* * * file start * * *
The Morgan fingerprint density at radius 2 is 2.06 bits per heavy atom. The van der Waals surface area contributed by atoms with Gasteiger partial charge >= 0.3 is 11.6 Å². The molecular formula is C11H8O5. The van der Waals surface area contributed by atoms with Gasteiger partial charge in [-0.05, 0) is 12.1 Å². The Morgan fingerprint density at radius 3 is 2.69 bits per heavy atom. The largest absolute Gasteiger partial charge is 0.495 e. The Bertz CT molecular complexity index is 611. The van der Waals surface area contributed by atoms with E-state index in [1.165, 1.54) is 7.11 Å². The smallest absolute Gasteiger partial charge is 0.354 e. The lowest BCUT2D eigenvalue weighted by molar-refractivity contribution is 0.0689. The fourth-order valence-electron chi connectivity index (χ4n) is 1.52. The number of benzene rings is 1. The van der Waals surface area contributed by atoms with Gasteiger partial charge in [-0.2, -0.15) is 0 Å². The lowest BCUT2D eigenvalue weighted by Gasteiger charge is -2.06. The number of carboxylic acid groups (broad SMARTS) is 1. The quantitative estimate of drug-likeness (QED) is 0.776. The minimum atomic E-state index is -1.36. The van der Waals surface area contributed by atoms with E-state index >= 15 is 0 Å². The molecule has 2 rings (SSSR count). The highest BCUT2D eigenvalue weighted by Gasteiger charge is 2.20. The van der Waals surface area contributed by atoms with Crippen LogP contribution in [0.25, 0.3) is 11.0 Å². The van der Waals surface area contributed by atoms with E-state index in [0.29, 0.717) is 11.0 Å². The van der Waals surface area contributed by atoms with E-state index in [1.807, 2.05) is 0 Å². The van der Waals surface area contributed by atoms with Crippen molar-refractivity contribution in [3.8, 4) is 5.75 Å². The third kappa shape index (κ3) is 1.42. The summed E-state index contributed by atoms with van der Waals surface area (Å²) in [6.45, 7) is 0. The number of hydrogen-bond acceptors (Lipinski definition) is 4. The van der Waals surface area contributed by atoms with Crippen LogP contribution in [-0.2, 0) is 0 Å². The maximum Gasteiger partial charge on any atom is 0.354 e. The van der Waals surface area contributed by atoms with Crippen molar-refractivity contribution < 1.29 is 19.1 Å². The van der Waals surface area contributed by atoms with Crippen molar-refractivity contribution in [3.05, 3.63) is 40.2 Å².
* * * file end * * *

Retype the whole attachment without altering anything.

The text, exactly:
The Morgan fingerprint density at radius 2 is 2.06 bits per heavy atom. The van der Waals surface area contributed by atoms with Gasteiger partial charge >= 0.3 is 11.6 Å². The molecular formula is C11H8O5. The van der Waals surface area contributed by atoms with Gasteiger partial charge in [-0.05, 0) is 12.1 Å². The Morgan fingerprint density at radius 3 is 2.69 bits per heavy atom. The largest absolute Gasteiger partial charge is 0.495 e. The Bertz CT molecular complexity index is 611. The van der Waals surface area contributed by atoms with E-state index in [1.165, 1.54) is 7.11 Å². The smallest absolute Gasteiger partial charge is 0.354 e. The lowest BCUT2D eigenvalue weighted by molar-refractivity contribution is 0.0689. The fourth-order valence-electron chi connectivity index (χ4n) is 1.52. The number of benzene rings is 1. The van der Waals surface area contributed by atoms with Gasteiger partial charge in [-0.2, -0.15) is 0 Å². The lowest BCUT2D eigenvalue weighted by Gasteiger charge is -2.06. The number of carboxylic acid groups (broad SMARTS) is 1. The quantitative estimate of drug-likeness (QED) is 0.776. The minimum atomic E-state index is -1.36. The van der Waals surface area contributed by atoms with E-state index >= 15 is 0 Å². The molecule has 2 rings (SSSR count). The highest BCUT2D eigenvalue weighted by Gasteiger charge is 2.20. The van der Waals surface area contributed by atoms with Crippen LogP contribution in [0.25, 0.3) is 11.0 Å². The van der Waals surface area contributed by atoms with E-state index in [0.29, 0.717) is 11.0 Å². The van der Waals surface area contributed by atoms with E-state index in [1.807, 2.05) is 0 Å². The van der Waals surface area contributed by atoms with Crippen molar-refractivity contribution in [3.8, 4) is 5.75 Å². The third kappa shape index (κ3) is 1.42. The summed E-state index contributed by atoms with van der Waals surface area (Å²) in [6.45, 7) is 0. The number of hydrogen-bond acceptors (Lipinski definition) is 4. The van der Waals surface area contributed by atoms with Crippen LogP contribution in [-0.2, 0) is 0 Å². The maximum Gasteiger partial charge on any atom is 0.354 e. The van der Waals surface area contributed by atoms with Crippen molar-refractivity contribution < 1.29 is 19.1 Å². The van der Waals surface area contributed by atoms with Crippen molar-refractivity contribution in [3.05, 3.63) is 40.2 Å².